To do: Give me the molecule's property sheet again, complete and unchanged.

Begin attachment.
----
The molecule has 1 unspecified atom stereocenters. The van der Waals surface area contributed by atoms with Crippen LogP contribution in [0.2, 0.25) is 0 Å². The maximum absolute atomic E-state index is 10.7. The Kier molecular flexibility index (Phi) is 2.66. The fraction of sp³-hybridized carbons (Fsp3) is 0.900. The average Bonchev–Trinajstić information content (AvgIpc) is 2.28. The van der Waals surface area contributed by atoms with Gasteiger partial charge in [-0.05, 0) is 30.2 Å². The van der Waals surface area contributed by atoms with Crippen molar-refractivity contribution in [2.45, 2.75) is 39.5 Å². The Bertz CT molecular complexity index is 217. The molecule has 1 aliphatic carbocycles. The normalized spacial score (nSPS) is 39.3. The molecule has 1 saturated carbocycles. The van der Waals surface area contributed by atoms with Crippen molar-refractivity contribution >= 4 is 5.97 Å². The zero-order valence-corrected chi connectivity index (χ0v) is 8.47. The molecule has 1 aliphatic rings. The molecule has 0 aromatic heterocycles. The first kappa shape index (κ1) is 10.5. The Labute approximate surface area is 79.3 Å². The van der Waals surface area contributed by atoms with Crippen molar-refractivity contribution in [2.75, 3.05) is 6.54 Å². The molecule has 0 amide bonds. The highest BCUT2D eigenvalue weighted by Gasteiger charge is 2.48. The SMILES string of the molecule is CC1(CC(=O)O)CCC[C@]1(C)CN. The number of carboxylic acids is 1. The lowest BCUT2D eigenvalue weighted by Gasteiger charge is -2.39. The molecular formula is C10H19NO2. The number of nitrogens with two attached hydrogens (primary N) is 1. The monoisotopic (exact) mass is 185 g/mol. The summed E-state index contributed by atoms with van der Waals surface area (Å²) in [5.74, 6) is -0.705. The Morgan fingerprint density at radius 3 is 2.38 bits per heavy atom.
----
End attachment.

The molecule has 1 unspecified atom stereocenters. The van der Waals surface area contributed by atoms with Crippen LogP contribution in [0.2, 0.25) is 0 Å². The maximum absolute atomic E-state index is 10.7. The Kier molecular flexibility index (Phi) is 2.66. The fraction of sp³-hybridized carbons (Fsp3) is 0.900. The average Bonchev–Trinajstić information content (AvgIpc) is 2.28. The van der Waals surface area contributed by atoms with Gasteiger partial charge in [-0.05, 0) is 30.2 Å². The van der Waals surface area contributed by atoms with Crippen molar-refractivity contribution in [2.45, 2.75) is 39.5 Å². The Bertz CT molecular complexity index is 217. The molecule has 1 aliphatic carbocycles. The normalized spacial score (nSPS) is 39.3. The molecule has 1 saturated carbocycles. The van der Waals surface area contributed by atoms with Crippen molar-refractivity contribution >= 4 is 5.97 Å². The zero-order valence-corrected chi connectivity index (χ0v) is 8.47. The molecule has 1 aliphatic rings. The molecule has 0 aromatic heterocycles. The first kappa shape index (κ1) is 10.5. The Labute approximate surface area is 79.3 Å². The van der Waals surface area contributed by atoms with Crippen molar-refractivity contribution in [2.75, 3.05) is 6.54 Å². The molecule has 0 amide bonds. The highest BCUT2D eigenvalue weighted by Gasteiger charge is 2.48. The SMILES string of the molecule is CC1(CC(=O)O)CCC[C@]1(C)CN. The number of carboxylic acids is 1. The lowest BCUT2D eigenvalue weighted by Gasteiger charge is -2.39. The molecular formula is C10H19NO2. The number of nitrogens with two attached hydrogens (primary N) is 1. The monoisotopic (exact) mass is 185 g/mol. The summed E-state index contributed by atoms with van der Waals surface area (Å²) in [5.74, 6) is -0.705. The Morgan fingerprint density at radius 3 is 2.38 bits per heavy atom.